Under a new law, children under six will be legally turned away from preschool, which is known as "Asilo" in Italy.
Under the law, children over six can not be banned from school but their parents will be fined up to €500 (£425).
"Now everyone has had time to catch up", Health Minister Giulia Grillo told La Repubblica.
Some children were denied entry to schools on Tuesday but the numbers appeared to be modest.
Children who are unable to get vaccinated due to medical reasons are exempt from the requirement. It's unclear how many children will face suspensions from schools nationwide.
Italy's so-called Lorenzin law, named after the former health minister who introduced it, states children must receive a set of mandatory injections before attending school.
Children up to the age of six years will be excluded from nursery and kindergarten without proof of vaccination under the new rules.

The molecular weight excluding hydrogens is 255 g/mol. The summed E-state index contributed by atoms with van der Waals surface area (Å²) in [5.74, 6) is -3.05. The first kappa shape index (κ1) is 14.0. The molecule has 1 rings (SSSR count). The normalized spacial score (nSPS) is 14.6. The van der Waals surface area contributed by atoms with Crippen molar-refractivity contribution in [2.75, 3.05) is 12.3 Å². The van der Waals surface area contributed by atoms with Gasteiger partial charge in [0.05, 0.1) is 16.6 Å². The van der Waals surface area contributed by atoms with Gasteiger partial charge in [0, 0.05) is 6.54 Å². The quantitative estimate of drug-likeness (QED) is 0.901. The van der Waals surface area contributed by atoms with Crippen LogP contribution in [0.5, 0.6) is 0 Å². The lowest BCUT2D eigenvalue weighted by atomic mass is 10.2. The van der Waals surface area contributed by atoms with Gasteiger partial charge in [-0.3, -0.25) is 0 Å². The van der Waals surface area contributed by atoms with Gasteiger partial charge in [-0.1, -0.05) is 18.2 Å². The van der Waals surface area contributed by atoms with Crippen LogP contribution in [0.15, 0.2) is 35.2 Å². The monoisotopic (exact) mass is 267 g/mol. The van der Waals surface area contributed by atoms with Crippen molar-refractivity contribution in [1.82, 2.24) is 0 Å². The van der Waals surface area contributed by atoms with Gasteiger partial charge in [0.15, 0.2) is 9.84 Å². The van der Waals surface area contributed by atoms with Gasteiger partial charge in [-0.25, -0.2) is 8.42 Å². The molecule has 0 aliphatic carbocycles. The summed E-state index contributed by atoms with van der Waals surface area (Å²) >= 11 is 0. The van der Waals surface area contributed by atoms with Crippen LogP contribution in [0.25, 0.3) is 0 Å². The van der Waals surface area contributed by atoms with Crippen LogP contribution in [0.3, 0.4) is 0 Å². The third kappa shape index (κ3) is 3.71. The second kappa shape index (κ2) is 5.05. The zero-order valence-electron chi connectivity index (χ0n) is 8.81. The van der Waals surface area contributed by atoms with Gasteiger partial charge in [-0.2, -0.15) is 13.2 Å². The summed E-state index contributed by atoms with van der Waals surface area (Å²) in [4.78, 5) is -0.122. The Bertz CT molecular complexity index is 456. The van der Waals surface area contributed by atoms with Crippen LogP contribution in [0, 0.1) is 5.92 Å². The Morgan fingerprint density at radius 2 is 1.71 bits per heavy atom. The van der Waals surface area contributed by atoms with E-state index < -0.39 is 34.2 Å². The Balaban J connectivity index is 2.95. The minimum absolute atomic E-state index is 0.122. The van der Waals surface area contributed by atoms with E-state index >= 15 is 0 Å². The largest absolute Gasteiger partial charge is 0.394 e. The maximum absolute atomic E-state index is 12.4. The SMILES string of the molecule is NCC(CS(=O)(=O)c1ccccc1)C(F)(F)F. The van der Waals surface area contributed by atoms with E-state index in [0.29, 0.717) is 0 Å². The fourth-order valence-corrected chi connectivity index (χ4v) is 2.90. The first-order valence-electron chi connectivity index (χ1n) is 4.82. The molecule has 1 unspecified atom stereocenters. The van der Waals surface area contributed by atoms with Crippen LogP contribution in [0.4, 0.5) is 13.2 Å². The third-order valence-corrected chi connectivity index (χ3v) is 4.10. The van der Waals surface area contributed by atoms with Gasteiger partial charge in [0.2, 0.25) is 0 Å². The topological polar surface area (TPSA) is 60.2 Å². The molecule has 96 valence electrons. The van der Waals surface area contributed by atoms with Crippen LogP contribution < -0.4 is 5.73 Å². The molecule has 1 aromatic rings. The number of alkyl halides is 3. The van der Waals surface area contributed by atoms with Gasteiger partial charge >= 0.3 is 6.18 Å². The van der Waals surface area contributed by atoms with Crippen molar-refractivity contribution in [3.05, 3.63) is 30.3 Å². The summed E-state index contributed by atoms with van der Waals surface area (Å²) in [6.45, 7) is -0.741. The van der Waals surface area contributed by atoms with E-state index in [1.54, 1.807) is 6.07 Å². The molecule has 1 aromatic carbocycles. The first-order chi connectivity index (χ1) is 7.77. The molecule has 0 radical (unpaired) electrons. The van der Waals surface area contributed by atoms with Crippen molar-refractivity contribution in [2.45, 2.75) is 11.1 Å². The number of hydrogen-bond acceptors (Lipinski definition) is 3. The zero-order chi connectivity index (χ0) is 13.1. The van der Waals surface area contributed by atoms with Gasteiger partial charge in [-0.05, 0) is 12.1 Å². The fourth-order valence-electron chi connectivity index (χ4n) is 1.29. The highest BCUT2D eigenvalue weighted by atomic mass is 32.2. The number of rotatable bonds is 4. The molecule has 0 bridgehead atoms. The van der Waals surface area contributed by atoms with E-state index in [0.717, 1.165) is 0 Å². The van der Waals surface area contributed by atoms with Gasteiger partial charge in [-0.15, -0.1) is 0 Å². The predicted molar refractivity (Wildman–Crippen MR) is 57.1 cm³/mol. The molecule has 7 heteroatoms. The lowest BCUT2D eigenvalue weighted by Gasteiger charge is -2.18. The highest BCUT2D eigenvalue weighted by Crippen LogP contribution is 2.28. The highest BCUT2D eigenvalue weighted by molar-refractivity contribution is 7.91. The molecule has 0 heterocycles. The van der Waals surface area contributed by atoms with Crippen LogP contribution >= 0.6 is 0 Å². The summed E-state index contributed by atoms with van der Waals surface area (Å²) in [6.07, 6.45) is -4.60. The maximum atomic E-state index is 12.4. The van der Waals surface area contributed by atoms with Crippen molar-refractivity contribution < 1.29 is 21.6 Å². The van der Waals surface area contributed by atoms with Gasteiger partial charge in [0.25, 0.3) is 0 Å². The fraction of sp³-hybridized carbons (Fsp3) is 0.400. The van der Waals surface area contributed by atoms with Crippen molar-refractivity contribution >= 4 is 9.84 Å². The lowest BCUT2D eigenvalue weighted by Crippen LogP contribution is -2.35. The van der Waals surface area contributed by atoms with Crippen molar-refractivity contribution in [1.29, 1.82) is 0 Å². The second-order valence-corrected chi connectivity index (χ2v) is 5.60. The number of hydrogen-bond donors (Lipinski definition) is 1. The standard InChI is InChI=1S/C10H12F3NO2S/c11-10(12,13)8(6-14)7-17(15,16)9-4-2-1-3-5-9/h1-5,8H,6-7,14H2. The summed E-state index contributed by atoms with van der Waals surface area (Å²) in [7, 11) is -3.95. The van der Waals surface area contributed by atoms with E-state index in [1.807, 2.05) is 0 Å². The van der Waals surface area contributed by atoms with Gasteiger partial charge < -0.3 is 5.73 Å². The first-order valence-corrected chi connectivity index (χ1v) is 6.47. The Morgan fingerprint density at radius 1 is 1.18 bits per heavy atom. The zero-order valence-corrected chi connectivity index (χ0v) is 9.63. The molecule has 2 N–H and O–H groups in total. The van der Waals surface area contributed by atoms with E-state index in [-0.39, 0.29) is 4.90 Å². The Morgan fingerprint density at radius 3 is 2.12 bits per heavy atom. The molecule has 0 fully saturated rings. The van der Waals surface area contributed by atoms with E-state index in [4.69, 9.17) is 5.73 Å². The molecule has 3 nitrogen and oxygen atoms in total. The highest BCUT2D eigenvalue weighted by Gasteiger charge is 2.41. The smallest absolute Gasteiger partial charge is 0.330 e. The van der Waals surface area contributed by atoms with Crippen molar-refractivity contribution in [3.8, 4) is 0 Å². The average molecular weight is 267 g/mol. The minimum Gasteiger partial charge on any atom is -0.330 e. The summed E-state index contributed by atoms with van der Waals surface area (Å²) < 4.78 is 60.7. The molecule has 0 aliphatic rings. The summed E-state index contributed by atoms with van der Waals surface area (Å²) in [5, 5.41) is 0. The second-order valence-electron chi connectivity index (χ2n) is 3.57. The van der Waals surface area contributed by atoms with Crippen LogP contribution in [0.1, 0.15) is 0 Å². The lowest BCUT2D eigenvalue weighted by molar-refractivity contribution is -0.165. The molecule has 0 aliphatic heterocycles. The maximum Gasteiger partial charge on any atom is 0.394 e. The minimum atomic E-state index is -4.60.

They include vaccinations for chickenpox, polio, measles, mumps, and rubella. Officials in Bologna said that some 5,000 children in the city do not have proper documentation saying they have been vaccinated. ". No vaccine, no school".
The goal of the law, according to a government website, is to fight the gradual decline in Italy's vaccination rates. The BBC added that Italian media reported regional authorities are "handling the situation in a number of different ways", with no notices of suspension reported in some areas and grace periods allowed in others.
The law was passed in order to tackle an outbreak of measles after some 5000 cases were reported in 2017.